Simon Stephens prides himself on being a chronicler of the mundane. Which other playwright would set a play in unfashionable city satellites like Uxbridge and Stockport, let alone both in the same play?
This is a high risk way of working, since, unless one is careful, the mundane can become very boring. With the assistance of director Marianne Elliott and actress Lesley Sharp who is on stage throughout, Stephens just about pulls it off.
Miss Sharp plays Harper Regan, an ordinary woman suffering a midlife crisis through which we follow her for around 2¼ hours at the end of which, much against the odds, the play named after her ends on a note of hope.
For the vast majority of this time, we watch disjointed fragments of life, each with a different partner who helps to illuminate what it is to be this average woman.
Her odious boss mercilessly overworks his put-upon PA, flatly refusing a day off, even though it is to visit her dying father. After an encounter with a teenager that she has been gently stalking, Harper has a caring meeting with the family.
Nick Sidi as husband Seth is an architect who is apparently out of work, while 17 year old Sarah, a convictionless Goth impressively played by professional debutante Jessica Raine who is still at drama school, studies hard but still seems to be struggling to settle in London two years after the family's relocation from Manchester.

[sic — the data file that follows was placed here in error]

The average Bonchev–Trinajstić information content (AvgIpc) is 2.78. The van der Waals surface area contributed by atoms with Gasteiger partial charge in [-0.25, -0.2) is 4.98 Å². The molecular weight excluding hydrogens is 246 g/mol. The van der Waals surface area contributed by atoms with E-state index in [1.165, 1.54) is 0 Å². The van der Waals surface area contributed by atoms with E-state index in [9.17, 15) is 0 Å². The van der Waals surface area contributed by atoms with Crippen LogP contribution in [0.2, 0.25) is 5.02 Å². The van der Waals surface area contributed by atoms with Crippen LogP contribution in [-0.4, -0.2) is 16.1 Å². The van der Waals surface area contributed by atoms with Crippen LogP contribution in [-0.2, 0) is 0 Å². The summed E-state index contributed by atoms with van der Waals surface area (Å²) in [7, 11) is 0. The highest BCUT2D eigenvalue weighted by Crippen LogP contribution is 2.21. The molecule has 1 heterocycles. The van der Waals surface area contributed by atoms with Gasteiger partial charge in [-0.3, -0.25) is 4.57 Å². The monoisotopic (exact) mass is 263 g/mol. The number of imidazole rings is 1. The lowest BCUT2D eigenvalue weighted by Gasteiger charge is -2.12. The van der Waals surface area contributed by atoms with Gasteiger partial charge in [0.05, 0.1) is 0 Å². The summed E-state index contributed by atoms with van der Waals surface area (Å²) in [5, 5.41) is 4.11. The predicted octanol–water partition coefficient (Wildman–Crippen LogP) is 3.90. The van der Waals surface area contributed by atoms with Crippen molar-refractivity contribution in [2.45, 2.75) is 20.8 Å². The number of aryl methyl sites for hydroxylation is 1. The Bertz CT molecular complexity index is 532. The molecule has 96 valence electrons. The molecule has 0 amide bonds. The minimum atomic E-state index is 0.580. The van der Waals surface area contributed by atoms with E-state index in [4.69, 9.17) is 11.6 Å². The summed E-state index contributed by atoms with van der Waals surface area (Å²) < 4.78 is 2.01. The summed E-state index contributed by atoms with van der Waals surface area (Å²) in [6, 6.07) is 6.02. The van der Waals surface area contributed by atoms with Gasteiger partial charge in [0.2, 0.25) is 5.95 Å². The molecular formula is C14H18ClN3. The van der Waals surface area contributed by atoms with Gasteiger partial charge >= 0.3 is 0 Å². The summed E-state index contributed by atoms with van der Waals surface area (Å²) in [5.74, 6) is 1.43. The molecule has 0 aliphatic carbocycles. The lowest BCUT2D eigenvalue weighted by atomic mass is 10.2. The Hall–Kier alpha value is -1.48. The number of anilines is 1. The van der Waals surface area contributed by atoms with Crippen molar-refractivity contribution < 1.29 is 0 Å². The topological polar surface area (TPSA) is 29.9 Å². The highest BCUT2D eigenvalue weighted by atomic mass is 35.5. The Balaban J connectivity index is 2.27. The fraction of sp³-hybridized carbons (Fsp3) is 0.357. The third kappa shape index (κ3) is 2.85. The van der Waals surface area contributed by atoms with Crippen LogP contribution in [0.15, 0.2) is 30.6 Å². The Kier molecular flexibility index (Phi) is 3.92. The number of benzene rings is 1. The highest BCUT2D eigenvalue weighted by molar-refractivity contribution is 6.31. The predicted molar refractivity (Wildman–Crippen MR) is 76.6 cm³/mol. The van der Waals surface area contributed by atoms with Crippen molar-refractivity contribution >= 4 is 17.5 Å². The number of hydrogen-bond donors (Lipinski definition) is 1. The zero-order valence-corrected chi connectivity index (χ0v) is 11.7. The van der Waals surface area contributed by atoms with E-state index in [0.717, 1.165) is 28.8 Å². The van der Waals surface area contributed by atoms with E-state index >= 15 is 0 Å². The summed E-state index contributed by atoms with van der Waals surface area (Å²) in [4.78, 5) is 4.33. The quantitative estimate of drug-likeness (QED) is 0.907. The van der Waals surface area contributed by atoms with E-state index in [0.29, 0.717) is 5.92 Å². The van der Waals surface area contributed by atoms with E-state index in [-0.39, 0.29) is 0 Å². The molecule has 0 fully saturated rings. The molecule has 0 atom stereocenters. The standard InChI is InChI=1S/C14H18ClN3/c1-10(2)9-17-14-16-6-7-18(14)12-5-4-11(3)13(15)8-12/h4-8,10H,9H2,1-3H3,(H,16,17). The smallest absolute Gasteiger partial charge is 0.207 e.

Harper then goes AWOL, in a vain attempt to tell her dying father how much she loves him. In Stockport, she has a series of bizarre encounters with a sympathetic nurse, a drunken, lecherous journalist (surely no such character exists in real life!) and then a one afternoon stand picked up on the Internet.
This all leads to two crucial revelations that validate and reassess all that has gone before. In particular, the discovery that Seth is on the sex offenders register as a convicted paedophile explains why his poor, loyal wife is constantly stressed and won't risk leaving her dead end job and creepy boss.
Harper returns having caught the unusually contagious disease of truth-telling from her unloved mum, Susan Brown. This puts strain on the whole family but makes them face life and their own evasions in a way that might ultimately be positive.
Hildegard Bechtler has created an unusual but very clever compartmentalised, minimalist set based on a revolve, designed to symbolise the confusions in Harper's mind.
Of itself, each individual scene is mildly witty, quietly unexpected or depressingly shocking. Together, they build up into something far greater.
The evening is carried on the shoulders of the excellent Lesley Sharp who makes you really care about the central character and is supported by a series of good cameos from a cast of talented character actors.
By looking at life today through the eyes of one ordinary woman, Simon Stephens uncovers the complexity of our relationships with family, employer and those whom one casually encounters for no real reason.
This type of low key theatre will not be to everyone's taste but many will find themselves nodding in recognition and identifying these characters from people that they meet every day.
Reviewer: Philip Fisher